Malala came back, and so did her haters. Scanning through any Facebook post on Malala’s injury or achievements, one could see the irreverent ‘laugh’ or ‘angry’ emoticons taking over the ‘like’, ‘sad’ or ‘love’ emoticons. A cursory glance at the profiles of this lot revealed quite a diversified group when it came to appearances.
What united them, however, was their penchant for coming up with ridiculous conspiracy theories to discredit Malala. While they have failed on every account, the only success they have had so far is to disprove Malala’s faith in education as the cure for hate and intolerance. On that front, the educated among this lot disprove Malala with their mere existence.
This hate for Malala lies in our pre-APS narrative on terrorism, where the Taliban were portrayed as ‘our people’ fighting us because we were a part of ‘Amreeka ki jung’ (US’s war on terror). These were the days when Imran Khan would assure us that the Taliban would disarm as soon as we disassociated ourselves from that war. Similarly, Shahbaz Sharif was reminding the TTP of common foes and, in doing so, making a case for them to spare Punjab. The only solution proposed by this lot was to conduct ‘muzakrat’ (negotiations) with the Taliban.
The attack on Malala challenged the narrative of this muzakrat group of political parties. A helpless 15-year-old girl was shot point blank and the TTP was proudly taking the responsibility for it. She was not attacked because she supported drones nor was she a politician allied with the US. All she wanted was an education. In that, she was the dream child of every parent across Pakistan. Introspection at the national level would have been a natural consequence, probably resulting in calls for a reprisal against the TTP. But then the negotiations narrative was at stake and that was to be the vote-winner for the 2013 elections. And out came its defenders with conspiracy theories and slander campaigns.
We have come a long way since those days. Ever since the group of parties that wanted negotiations won the 2013 elections, Malala has been vindicated over and over again. She was vindicated when the PML-N, PTI, JI and JUI-F, agreed to launch Operation Zarb-e-Azb against the TTP. Malala’s 2011 insistence on the need to punish Fazlullah was a timely warning, well ahead of Fazlullah’s massacre of the APS children in 2014. Malala’s 2011 plea against the high-handedness in the Swat operation is presently being echoed by thousands in Fata. Today, most Malala-haters would agree with what she stood up for in 2011. Yet, their selective amnesia compels them to still call her a drama and question her achievements.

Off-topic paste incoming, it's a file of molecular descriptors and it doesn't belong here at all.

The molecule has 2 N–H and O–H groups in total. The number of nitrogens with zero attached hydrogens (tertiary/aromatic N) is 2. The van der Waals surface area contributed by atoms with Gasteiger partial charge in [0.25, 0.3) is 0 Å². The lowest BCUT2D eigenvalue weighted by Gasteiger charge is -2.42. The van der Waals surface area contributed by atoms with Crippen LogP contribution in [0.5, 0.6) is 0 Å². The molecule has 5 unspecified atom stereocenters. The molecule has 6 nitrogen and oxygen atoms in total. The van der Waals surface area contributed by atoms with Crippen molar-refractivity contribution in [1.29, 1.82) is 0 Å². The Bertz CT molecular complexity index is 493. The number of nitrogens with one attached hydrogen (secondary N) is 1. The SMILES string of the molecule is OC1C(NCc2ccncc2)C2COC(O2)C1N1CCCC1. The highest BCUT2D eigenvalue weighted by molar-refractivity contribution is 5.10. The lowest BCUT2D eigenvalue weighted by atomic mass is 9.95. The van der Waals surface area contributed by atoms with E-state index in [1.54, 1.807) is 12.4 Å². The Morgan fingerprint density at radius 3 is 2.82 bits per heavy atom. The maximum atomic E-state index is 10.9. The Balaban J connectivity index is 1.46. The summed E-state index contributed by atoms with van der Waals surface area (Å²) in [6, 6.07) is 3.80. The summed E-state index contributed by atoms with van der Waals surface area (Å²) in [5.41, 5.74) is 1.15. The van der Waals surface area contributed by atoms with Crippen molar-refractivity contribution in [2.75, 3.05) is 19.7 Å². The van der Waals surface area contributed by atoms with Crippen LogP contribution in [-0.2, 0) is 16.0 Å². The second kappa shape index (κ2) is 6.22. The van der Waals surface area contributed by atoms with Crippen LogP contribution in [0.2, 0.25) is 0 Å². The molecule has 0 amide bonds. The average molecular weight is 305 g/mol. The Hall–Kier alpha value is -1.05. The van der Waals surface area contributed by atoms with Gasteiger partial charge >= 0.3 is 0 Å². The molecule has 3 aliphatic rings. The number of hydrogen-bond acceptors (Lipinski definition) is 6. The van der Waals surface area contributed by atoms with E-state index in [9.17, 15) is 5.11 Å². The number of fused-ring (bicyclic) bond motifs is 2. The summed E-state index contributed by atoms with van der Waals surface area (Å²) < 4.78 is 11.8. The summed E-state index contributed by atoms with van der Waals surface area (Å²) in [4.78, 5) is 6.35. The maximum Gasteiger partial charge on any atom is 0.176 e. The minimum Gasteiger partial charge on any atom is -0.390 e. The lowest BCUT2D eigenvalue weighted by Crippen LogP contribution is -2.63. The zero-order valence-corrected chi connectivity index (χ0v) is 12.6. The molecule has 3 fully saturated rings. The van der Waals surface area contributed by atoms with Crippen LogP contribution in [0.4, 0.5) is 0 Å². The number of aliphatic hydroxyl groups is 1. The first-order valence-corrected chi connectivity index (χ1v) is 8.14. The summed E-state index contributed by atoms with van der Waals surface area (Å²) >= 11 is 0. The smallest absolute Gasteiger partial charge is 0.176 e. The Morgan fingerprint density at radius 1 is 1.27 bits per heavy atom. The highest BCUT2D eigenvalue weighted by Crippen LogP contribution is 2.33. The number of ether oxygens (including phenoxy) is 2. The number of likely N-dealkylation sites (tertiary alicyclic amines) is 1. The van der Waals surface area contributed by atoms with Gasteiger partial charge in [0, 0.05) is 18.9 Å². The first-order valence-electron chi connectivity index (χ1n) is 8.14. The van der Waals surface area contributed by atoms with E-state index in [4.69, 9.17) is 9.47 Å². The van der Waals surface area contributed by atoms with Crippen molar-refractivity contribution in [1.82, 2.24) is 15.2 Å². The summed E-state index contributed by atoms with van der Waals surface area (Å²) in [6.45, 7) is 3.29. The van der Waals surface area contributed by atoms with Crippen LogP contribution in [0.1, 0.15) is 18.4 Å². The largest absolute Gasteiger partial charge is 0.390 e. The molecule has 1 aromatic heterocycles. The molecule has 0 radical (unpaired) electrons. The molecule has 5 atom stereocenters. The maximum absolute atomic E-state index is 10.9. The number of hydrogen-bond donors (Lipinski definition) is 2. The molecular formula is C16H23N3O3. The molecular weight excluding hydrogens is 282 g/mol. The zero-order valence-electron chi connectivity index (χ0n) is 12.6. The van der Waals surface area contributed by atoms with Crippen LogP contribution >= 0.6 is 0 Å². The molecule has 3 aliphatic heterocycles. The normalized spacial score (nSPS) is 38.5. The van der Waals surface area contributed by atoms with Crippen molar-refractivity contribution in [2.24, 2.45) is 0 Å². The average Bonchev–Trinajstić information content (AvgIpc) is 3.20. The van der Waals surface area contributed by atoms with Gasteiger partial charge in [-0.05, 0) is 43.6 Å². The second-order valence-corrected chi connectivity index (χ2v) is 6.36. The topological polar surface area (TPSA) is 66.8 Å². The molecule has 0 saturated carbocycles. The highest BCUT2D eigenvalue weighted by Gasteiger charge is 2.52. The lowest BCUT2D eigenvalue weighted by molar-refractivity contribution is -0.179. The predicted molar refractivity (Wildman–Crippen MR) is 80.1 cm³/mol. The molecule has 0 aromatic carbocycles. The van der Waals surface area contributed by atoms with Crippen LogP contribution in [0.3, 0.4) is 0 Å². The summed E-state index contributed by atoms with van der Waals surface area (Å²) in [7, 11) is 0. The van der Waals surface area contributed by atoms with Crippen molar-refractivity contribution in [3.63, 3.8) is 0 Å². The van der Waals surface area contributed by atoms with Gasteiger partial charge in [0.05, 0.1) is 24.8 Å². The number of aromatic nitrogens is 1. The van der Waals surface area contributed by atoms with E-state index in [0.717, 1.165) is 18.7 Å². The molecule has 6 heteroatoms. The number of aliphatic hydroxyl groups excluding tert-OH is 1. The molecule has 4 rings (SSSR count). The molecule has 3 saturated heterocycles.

To understand Malala’s achievements, one has to understand the concept of ‘common good’. The term refers to interests that are shared by everyone in society, whether it is the freedom of speech, religion or, for that matter, the freedom to acquire an education. It is the adhesive that holds society together, as these common interests represent overlapping incentives. A contribution to the common good could be volunteering to clean up areas of one’s city, or in the case of Malala, taking a bullet for one’s right to be educated.
If you are someone who thinks that education is a waste of time, then you are absolutely right about Malala; she has not contributed much. If you are a parent who thinks that education is important for your children, imagine how much their education means to you. What would you do if a band of armed thugs stopped your children from going to school? Would you encourage them to speak openly for their rights at the risk of their lives? Would you have the courage to speak up?
If you were an adult Pakistani back in 2012, it is very likely that you chose to remain silent, mostly because of fear. There is no shame in admitting that, but then it is shameful to not recognise the courage shown by Malala and her parents when they chose to speak out against the menace that the Taliban had become in Swat. They did not do this only for themselves, as they too had the option of remaining silent like the rest. Instead, Malala, backed by her parents, took a bullet for the common good. She took a bullet so that young girls were not forced to stop pursuing their education. Malala took a bullet to highlight the danger that children like Waleed Khan faced for their ‘crime’ of going to school.
We recognise and appreciate displays of courage, especially when done for the common good. Malala’s global recognition was not for her intelligence or the severity of her injury, but for her bravery. It is indeed bewildering that many of those who, back then, didn’t even let out a whimper out of fear of the Taliban, now fail to understand what makes Malala special.
Malala-haters need to resolve their internal contradictions. A prerequisite for mourning the APS massacre would be apologising to Malala. That is because her ‘drama’ warned us about the dangers the likes of Fazlullah posed. The TTP claimed responsibility for not only the APS massacre but also the attack on Malala. Do Malala-haters imply that both those incidents were ‘dramas’? That would be one way to resolve the problem of inconsistency here. The other would be to accept the fact that those were attacks on our children – children who paid the price for the follies and fearfulness of their elders.
The writer is a freelance contributor.
He blogs at iopyne.wordpress.com